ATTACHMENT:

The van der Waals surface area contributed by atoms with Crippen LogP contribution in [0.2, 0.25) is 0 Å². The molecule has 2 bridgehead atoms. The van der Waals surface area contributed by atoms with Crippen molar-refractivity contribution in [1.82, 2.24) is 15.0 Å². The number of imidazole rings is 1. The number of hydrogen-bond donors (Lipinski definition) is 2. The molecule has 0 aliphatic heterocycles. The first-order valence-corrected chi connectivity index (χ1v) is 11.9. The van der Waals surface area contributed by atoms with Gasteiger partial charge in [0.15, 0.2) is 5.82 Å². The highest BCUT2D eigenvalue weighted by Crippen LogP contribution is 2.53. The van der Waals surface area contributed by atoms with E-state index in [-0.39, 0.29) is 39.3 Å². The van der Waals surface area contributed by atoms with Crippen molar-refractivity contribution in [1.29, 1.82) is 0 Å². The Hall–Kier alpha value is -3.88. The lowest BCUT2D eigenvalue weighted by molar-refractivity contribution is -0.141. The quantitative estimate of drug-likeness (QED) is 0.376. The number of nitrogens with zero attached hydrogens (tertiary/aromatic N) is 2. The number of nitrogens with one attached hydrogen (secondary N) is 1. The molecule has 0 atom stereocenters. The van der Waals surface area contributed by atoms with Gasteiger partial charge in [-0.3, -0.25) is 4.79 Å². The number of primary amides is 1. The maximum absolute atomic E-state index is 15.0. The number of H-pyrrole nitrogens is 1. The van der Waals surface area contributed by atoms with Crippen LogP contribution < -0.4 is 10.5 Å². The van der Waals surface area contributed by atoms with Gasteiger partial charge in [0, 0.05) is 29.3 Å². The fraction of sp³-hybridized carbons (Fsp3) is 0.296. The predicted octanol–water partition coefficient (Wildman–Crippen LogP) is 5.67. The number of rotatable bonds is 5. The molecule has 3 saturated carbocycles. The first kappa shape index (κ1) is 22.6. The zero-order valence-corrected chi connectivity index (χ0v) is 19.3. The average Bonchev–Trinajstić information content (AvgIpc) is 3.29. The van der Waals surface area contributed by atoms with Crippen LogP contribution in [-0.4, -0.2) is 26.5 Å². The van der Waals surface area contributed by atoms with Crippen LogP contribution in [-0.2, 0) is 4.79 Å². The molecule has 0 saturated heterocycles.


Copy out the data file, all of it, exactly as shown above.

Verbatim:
The van der Waals surface area contributed by atoms with Crippen LogP contribution in [0.2, 0.25) is 0 Å². The molecule has 2 bridgehead atoms. The van der Waals surface area contributed by atoms with Crippen molar-refractivity contribution in [1.82, 2.24) is 15.0 Å². The number of imidazole rings is 1. The number of hydrogen-bond donors (Lipinski definition) is 2. The molecule has 0 aliphatic heterocycles. The first-order valence-corrected chi connectivity index (χ1v) is 11.9. The van der Waals surface area contributed by atoms with Gasteiger partial charge in [0.15, 0.2) is 5.82 Å². The highest BCUT2D eigenvalue weighted by Crippen LogP contribution is 2.53. The van der Waals surface area contributed by atoms with E-state index in [-0.39, 0.29) is 39.3 Å². The van der Waals surface area contributed by atoms with Crippen molar-refractivity contribution in [1.29, 1.82) is 0 Å². The Hall–Kier alpha value is -3.88. The lowest BCUT2D eigenvalue weighted by molar-refractivity contribution is -0.141. The quantitative estimate of drug-likeness (QED) is 0.376. The number of nitrogens with zero attached hydrogens (tertiary/aromatic N) is 2. The number of nitrogens with one attached hydrogen (secondary N) is 1. The molecule has 0 atom stereocenters. The van der Waals surface area contributed by atoms with Gasteiger partial charge in [-0.3, -0.25) is 4.79 Å². The number of primary amides is 1. The maximum absolute atomic E-state index is 15.0. The number of H-pyrrole nitrogens is 1. The van der Waals surface area contributed by atoms with Crippen LogP contribution < -0.4 is 10.5 Å². The van der Waals surface area contributed by atoms with Gasteiger partial charge in [0, 0.05) is 29.3 Å². The fraction of sp³-hybridized carbons (Fsp3) is 0.296. The predicted octanol–water partition coefficient (Wildman–Crippen LogP) is 5.67. The number of rotatable bonds is 5. The molecule has 3 saturated carbocycles. The first kappa shape index (κ1) is 22.6. The zero-order valence-corrected chi connectivity index (χ0v) is 19.3. The average Bonchev–Trinajstić information content (AvgIpc) is 3.29. The van der Waals surface area contributed by atoms with Crippen LogP contribution in [-0.4, -0.2) is 26.5 Å². The van der Waals surface area contributed by atoms with Crippen LogP contribution in [-0.2, 0) is 4.79 Å². The molecule has 0 saturated heterocycles.